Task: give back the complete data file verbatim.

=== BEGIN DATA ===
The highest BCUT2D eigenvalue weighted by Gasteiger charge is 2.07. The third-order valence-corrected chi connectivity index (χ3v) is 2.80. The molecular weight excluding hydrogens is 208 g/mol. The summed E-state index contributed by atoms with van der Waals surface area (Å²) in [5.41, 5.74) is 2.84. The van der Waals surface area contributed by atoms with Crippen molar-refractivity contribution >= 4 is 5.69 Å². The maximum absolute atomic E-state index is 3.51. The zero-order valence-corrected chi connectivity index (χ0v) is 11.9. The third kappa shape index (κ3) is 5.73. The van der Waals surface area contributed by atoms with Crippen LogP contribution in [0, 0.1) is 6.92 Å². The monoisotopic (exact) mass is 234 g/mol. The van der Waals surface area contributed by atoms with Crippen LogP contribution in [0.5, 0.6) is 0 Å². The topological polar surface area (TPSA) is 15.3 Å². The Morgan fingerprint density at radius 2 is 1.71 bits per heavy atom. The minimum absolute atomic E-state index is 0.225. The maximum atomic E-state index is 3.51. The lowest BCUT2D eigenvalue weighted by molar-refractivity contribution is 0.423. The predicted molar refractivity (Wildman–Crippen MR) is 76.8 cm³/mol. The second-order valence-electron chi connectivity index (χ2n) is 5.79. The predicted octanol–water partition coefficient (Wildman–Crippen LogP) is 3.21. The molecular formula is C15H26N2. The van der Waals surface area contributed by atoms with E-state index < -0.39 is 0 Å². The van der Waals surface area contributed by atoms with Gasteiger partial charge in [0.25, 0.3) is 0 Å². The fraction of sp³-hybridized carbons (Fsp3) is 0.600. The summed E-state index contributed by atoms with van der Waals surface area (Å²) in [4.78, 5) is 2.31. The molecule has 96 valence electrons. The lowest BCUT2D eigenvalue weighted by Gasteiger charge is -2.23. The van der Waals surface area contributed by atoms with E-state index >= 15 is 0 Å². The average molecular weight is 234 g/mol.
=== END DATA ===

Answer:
The highest BCUT2D eigenvalue weighted by Gasteiger charge is 2.07. The third-order valence-corrected chi connectivity index (χ3v) is 2.80. The molecular weight excluding hydrogens is 208 g/mol. The summed E-state index contributed by atoms with van der Waals surface area (Å²) in [5.41, 5.74) is 2.84. The van der Waals surface area contributed by atoms with Crippen molar-refractivity contribution >= 4 is 5.69 Å². The maximum absolute atomic E-state index is 3.51. The zero-order valence-corrected chi connectivity index (χ0v) is 11.9. The third kappa shape index (κ3) is 5.73. The van der Waals surface area contributed by atoms with Crippen LogP contribution in [0, 0.1) is 6.92 Å². The monoisotopic (exact) mass is 234 g/mol. The van der Waals surface area contributed by atoms with Crippen LogP contribution in [0.5, 0.6) is 0 Å². The topological polar surface area (TPSA) is 15.3 Å². The Morgan fingerprint density at radius 2 is 1.71 bits per heavy atom. The minimum absolute atomic E-state index is 0.225. The maximum atomic E-state index is 3.51. The lowest BCUT2D eigenvalue weighted by molar-refractivity contribution is 0.423. The predicted molar refractivity (Wildman–Crippen MR) is 76.8 cm³/mol. The second-order valence-electron chi connectivity index (χ2n) is 5.79. The predicted octanol–water partition coefficient (Wildman–Crippen LogP) is 3.21. The molecular formula is C15H26N2. The van der Waals surface area contributed by atoms with E-state index < -0.39 is 0 Å². The van der Waals surface area contributed by atoms with Gasteiger partial charge in [0.25, 0.3) is 0 Å². The fraction of sp³-hybridized carbons (Fsp3) is 0.600. The summed E-state index contributed by atoms with van der Waals surface area (Å²) in [4.78, 5) is 2.31. The molecule has 96 valence electrons. The lowest BCUT2D eigenvalue weighted by Gasteiger charge is -2.23. The van der Waals surface area contributed by atoms with E-state index >= 15 is 0 Å². The average molecular weight is 234 g/mol.